Friday, 6 December 2013

Maternity hospital staff accused of selling patient data to telemarketers

A hospital in Shangahi has suspended the head nurse of one of its maternity wards while it investigates suspicions that she has sold the personal information of new mothers, a senior official told the Global Times Thursday.
The suspension followed a Shanghai Television Station (STV) exposé that showed the nurse, who was not identified, considering a proposal to sell information about the new mothers to an undercover reporter posing as a company representative.
"We are not sure whether the nurse actually deals in information about new mothers," said the official, who works in the Party office of Shanghai Fengxian District Central Hospital. "We will release the results of our investigation soon."
The nurse told the STV reporter that she would like to make some money, but feared it was too risky to make such a deal at present, according to the hidden camera footage aired in the exposé Wednesday evening.
Last month, the Shanghai Municipal Commission of Health and Family Planning issued 10 new rules for hospital and medical personnel, including one that prohibited leaking or selling patient information.
The nurse suggested that the reporter wait until the current regime of oversight loosens up.
"I am a very careful person," she told the reporter. "I don't deal with just anyone who comes up to me. I like to make money, but only when it is safe."
The nurse ended up telling the reporter that she first wanted to speak to the head nurse in the hospital's other obstetrics ward before proceeding with a deal.
The senior official said the hospital has taken no action against the other nurse because there is no evidence that she was involved in the incident.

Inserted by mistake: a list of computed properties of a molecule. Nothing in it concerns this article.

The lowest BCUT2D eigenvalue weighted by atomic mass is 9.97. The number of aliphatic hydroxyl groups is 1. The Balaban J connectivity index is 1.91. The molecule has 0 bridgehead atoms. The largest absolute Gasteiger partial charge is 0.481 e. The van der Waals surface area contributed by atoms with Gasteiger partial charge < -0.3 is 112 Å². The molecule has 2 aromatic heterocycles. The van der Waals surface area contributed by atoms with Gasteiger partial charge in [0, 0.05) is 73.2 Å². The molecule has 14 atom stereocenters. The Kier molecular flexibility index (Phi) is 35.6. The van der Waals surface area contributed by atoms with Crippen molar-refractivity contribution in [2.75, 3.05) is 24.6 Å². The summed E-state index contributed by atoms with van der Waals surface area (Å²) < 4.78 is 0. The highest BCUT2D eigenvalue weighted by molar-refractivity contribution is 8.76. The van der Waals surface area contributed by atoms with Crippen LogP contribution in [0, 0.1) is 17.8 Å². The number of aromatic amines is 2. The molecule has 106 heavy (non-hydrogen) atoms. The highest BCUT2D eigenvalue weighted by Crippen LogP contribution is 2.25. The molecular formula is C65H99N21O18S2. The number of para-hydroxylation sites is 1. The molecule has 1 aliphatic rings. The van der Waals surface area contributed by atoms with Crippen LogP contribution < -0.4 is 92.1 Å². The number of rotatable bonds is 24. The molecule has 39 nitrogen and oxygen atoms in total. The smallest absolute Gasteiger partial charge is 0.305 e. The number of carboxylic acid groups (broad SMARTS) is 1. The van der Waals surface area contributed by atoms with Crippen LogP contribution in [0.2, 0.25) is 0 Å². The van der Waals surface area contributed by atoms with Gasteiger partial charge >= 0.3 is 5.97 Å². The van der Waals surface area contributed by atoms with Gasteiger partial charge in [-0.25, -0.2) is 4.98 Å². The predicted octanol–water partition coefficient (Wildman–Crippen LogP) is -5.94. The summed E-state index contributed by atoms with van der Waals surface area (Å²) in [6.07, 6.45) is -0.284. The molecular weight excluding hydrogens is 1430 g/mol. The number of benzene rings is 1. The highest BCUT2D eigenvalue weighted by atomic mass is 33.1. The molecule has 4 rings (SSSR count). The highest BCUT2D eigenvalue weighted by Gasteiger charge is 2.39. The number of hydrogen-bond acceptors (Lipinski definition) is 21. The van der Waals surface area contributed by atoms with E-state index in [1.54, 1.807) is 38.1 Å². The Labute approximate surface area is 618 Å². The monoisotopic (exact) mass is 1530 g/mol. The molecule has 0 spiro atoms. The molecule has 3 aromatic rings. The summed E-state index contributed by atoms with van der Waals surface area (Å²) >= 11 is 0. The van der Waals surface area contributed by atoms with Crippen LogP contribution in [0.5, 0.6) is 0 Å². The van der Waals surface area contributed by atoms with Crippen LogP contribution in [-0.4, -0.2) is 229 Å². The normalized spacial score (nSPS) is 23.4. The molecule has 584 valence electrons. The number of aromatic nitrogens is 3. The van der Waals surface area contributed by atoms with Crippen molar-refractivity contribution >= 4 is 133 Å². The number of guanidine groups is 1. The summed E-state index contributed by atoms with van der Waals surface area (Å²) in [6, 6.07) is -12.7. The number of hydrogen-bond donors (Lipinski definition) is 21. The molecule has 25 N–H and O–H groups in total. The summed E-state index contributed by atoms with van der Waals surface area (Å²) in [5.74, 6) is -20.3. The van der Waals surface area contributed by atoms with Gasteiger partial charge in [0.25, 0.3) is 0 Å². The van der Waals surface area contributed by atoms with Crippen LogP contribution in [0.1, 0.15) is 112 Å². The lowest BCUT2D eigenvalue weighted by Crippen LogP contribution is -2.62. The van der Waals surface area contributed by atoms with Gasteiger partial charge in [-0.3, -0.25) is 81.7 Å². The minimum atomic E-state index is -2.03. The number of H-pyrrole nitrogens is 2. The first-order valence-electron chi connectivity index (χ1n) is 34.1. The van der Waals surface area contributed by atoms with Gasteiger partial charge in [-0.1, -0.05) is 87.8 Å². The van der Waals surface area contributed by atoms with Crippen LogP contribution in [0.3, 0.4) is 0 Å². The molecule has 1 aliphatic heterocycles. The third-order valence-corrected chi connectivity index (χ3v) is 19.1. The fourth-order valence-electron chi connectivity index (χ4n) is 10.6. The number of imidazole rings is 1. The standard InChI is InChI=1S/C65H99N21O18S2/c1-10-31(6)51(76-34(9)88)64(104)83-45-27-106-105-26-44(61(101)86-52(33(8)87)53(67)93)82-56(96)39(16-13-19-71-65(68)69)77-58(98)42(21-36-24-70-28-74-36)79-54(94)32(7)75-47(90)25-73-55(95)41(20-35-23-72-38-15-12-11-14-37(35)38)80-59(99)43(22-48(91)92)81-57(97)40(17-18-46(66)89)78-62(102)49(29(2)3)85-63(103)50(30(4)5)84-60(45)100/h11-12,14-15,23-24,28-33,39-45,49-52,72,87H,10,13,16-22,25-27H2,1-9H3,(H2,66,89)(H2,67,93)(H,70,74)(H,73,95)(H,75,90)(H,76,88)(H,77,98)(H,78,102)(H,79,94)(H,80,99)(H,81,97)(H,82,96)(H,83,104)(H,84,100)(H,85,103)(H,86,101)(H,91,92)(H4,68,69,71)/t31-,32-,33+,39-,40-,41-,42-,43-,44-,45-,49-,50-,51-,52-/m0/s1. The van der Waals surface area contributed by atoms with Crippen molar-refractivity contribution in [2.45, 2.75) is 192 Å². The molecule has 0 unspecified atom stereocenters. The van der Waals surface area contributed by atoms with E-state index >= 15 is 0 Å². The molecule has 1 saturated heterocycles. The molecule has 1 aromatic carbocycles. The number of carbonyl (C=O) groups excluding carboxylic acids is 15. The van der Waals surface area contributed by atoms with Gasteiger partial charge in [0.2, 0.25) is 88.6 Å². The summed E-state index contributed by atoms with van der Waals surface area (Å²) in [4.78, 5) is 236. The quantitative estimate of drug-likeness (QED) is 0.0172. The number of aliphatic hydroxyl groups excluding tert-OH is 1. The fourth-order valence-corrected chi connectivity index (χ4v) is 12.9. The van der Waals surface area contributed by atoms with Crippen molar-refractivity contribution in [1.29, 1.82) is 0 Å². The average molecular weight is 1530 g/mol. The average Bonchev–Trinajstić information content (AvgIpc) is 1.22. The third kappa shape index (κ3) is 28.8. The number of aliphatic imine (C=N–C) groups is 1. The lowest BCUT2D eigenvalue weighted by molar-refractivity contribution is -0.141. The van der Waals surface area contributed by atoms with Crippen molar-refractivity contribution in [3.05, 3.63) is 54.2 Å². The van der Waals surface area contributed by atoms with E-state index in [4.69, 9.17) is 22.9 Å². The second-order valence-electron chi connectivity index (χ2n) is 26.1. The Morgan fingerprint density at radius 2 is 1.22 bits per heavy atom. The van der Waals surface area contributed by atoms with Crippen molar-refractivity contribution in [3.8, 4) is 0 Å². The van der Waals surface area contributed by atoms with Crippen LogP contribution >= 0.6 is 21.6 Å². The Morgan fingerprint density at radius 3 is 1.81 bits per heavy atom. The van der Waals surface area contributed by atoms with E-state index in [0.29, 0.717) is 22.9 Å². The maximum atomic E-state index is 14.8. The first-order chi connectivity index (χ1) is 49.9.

STV began looking into the hospital after the station received a complaint from a mother, surnamed Xu, who said she has been deluged by telemarketing calls for baby products and services since she gave birth at the hospital in October.
Xu said she almost got swindled 3,000 yuan ($493) by people suspiciously familiar with her personal information and the details of her child's birth, including the baby's birth weight, according to the STV report. Xu suspected that the telemarketers had obtained her information from the hospital because an insurance agent who called said his company worked closely with the hospital.
Although anecdotes about selling new mothers' personal information abound in Shanghai, it is difficult to determine the scope of the problem.
Authorities have uncovered cases in the past. In 2012, an employee for a company that maintains a database for the city's health authorities was accused of selling the personal information of more than 100,000 newborn babies, according to the news portal eastday.com. The employee earned more than 30,000 yuan from the sales.
Health authorities at the municipal and district levels did not reply to interview requests by press time Thursday.
Zhang Pinlian, vice Party secretary of the Fengxian District Health Bureau, told STV Thursday that authorities began looking into the case Wednesday evening and would punish the nurse if they determined she has been selling patient information.
Zhang Ming, a hospital spokesperson, said that no one has presented any evidence yet that proves the nurse has leaked or sold personal information, according to the STV report.
Source: Global Times

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